The 29-year-old billionaire made his remarks in San Francisco on Monday night at the debut screening of "Documented," an autobiographical documentary by activist and journalist Jose Antonio Vargas.
Wearing his trademark hoodie and sneakers, Zuckerberg disputed the notion that he and other Silicon Valley leaders are just trying to secure more visas for high-tech workers.
"This is something that we believe is really important for the future of our country — and for us to do what's right," Zuckerberg told several hundred attendees, including House Minority Leader Nancy Pelosi and San Francisco Mayor Ed Lee, at the Yerba Buena Center for the Arts.
Zuckerberg and his former Harvard University roommate Joe Green recently founded the organization Fwd.us to advocate for a pathway to citizenship for nearly 11 million immigrants living in the U.S. illegally. But Monday was the first time Zuckerberg spoke about the issue in public.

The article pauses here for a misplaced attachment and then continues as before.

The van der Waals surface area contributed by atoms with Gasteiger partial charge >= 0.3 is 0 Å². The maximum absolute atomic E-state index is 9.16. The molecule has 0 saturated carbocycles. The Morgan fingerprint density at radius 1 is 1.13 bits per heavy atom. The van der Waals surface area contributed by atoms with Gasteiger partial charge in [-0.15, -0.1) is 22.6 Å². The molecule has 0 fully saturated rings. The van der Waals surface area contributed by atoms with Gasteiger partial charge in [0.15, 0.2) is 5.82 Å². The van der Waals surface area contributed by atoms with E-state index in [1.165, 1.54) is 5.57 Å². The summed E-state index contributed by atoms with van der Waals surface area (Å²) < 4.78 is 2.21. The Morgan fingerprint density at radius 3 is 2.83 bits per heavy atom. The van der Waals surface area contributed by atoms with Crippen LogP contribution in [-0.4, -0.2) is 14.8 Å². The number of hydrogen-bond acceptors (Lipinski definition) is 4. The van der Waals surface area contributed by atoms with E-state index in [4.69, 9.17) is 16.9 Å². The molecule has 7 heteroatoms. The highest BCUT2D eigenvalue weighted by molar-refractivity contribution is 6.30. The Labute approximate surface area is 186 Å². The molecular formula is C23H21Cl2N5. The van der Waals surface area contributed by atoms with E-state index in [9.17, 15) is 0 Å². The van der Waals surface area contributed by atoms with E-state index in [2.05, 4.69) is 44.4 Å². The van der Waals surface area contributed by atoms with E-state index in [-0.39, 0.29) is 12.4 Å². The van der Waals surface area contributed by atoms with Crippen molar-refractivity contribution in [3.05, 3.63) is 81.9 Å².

The Facebook Inc. founder said he first became aware of the need to change the immigration system while volunteering to teach a class on entrepreneurship at a Menlo Park school. Many of the students had been brought into the U.S. illegally.
"No matter where they were born, (these students) are going to be tomorrow's entrepreneurs and people creating jobs in this country," he told the audience. "These are issues that don't just touch our part of the industry, but really touch a whole country."